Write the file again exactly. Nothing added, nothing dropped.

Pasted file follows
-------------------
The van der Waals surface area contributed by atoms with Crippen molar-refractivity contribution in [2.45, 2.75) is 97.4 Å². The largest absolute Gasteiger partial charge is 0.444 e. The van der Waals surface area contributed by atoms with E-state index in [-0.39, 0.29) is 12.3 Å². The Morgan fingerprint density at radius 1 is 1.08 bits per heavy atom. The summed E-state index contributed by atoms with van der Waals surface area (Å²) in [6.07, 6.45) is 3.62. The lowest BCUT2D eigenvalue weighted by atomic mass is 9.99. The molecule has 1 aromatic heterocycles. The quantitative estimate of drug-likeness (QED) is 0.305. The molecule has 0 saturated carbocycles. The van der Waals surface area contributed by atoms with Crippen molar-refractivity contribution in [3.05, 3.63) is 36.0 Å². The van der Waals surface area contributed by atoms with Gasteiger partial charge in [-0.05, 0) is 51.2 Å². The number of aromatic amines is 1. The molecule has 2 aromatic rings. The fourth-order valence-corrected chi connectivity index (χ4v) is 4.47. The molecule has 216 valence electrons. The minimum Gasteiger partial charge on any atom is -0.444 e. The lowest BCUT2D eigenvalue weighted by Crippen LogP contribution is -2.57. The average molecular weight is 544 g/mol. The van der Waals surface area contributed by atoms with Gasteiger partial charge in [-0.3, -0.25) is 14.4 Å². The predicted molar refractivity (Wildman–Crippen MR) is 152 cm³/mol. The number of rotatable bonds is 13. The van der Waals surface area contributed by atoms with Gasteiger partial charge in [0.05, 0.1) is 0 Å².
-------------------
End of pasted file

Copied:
The van der Waals surface area contributed by atoms with Crippen molar-refractivity contribution in [2.45, 2.75) is 97.4 Å². The largest absolute Gasteiger partial charge is 0.444 e. The van der Waals surface area contributed by atoms with E-state index in [-0.39, 0.29) is 12.3 Å². The Morgan fingerprint density at radius 1 is 1.08 bits per heavy atom. The summed E-state index contributed by atoms with van der Waals surface area (Å²) in [6.07, 6.45) is 3.62. The lowest BCUT2D eigenvalue weighted by atomic mass is 9.99. The molecule has 1 aromatic heterocycles. The quantitative estimate of drug-likeness (QED) is 0.305. The molecule has 0 saturated carbocycles. The van der Waals surface area contributed by atoms with Crippen molar-refractivity contribution in [3.05, 3.63) is 36.0 Å². The van der Waals surface area contributed by atoms with Gasteiger partial charge in [-0.05, 0) is 51.2 Å². The number of aromatic amines is 1. The molecule has 2 aromatic rings. The fourth-order valence-corrected chi connectivity index (χ4v) is 4.47. The molecule has 216 valence electrons. The minimum Gasteiger partial charge on any atom is -0.444 e. The lowest BCUT2D eigenvalue weighted by Crippen LogP contribution is -2.57. The average molecular weight is 544 g/mol. The van der Waals surface area contributed by atoms with Gasteiger partial charge in [-0.3, -0.25) is 14.4 Å². The predicted molar refractivity (Wildman–Crippen MR) is 152 cm³/mol. The number of rotatable bonds is 13. The van der Waals surface area contributed by atoms with Gasteiger partial charge in [0.05, 0.1) is 0 Å².